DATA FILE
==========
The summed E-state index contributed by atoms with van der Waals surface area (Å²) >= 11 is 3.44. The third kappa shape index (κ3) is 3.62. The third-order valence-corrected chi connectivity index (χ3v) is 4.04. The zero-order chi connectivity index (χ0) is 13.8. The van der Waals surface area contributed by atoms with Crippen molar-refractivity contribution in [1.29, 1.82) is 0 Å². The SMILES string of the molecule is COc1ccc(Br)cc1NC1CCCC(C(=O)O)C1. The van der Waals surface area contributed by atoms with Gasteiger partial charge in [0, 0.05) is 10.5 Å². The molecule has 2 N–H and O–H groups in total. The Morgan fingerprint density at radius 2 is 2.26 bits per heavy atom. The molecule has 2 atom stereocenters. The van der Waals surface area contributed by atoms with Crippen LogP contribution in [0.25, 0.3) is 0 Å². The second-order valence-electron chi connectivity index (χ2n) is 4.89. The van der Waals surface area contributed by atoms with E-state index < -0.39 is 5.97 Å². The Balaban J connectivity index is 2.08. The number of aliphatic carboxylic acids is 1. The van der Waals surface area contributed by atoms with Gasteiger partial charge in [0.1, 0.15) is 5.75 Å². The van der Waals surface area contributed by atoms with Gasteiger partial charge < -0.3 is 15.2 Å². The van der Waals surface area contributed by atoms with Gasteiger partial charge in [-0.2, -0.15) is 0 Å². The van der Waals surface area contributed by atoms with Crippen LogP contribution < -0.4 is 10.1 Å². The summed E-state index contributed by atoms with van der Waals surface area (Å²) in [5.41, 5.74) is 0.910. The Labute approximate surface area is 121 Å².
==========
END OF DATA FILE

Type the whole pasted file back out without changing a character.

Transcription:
The summed E-state index contributed by atoms with van der Waals surface area (Å²) >= 11 is 3.44. The third kappa shape index (κ3) is 3.62. The third-order valence-corrected chi connectivity index (χ3v) is 4.04. The zero-order chi connectivity index (χ0) is 13.8. The van der Waals surface area contributed by atoms with Crippen molar-refractivity contribution in [1.29, 1.82) is 0 Å². The SMILES string of the molecule is COc1ccc(Br)cc1NC1CCCC(C(=O)O)C1. The van der Waals surface area contributed by atoms with Gasteiger partial charge in [0, 0.05) is 10.5 Å². The molecule has 2 N–H and O–H groups in total. The Morgan fingerprint density at radius 2 is 2.26 bits per heavy atom. The molecule has 2 atom stereocenters. The van der Waals surface area contributed by atoms with Crippen LogP contribution in [0.25, 0.3) is 0 Å². The second-order valence-electron chi connectivity index (χ2n) is 4.89. The van der Waals surface area contributed by atoms with E-state index < -0.39 is 5.97 Å². The Balaban J connectivity index is 2.08. The number of aliphatic carboxylic acids is 1. The van der Waals surface area contributed by atoms with Gasteiger partial charge in [0.1, 0.15) is 5.75 Å². The van der Waals surface area contributed by atoms with Gasteiger partial charge < -0.3 is 15.2 Å². The van der Waals surface area contributed by atoms with Gasteiger partial charge in [-0.2, -0.15) is 0 Å². The van der Waals surface area contributed by atoms with Crippen LogP contribution < -0.4 is 10.1 Å². The summed E-state index contributed by atoms with van der Waals surface area (Å²) in [5.41, 5.74) is 0.910. The Labute approximate surface area is 121 Å².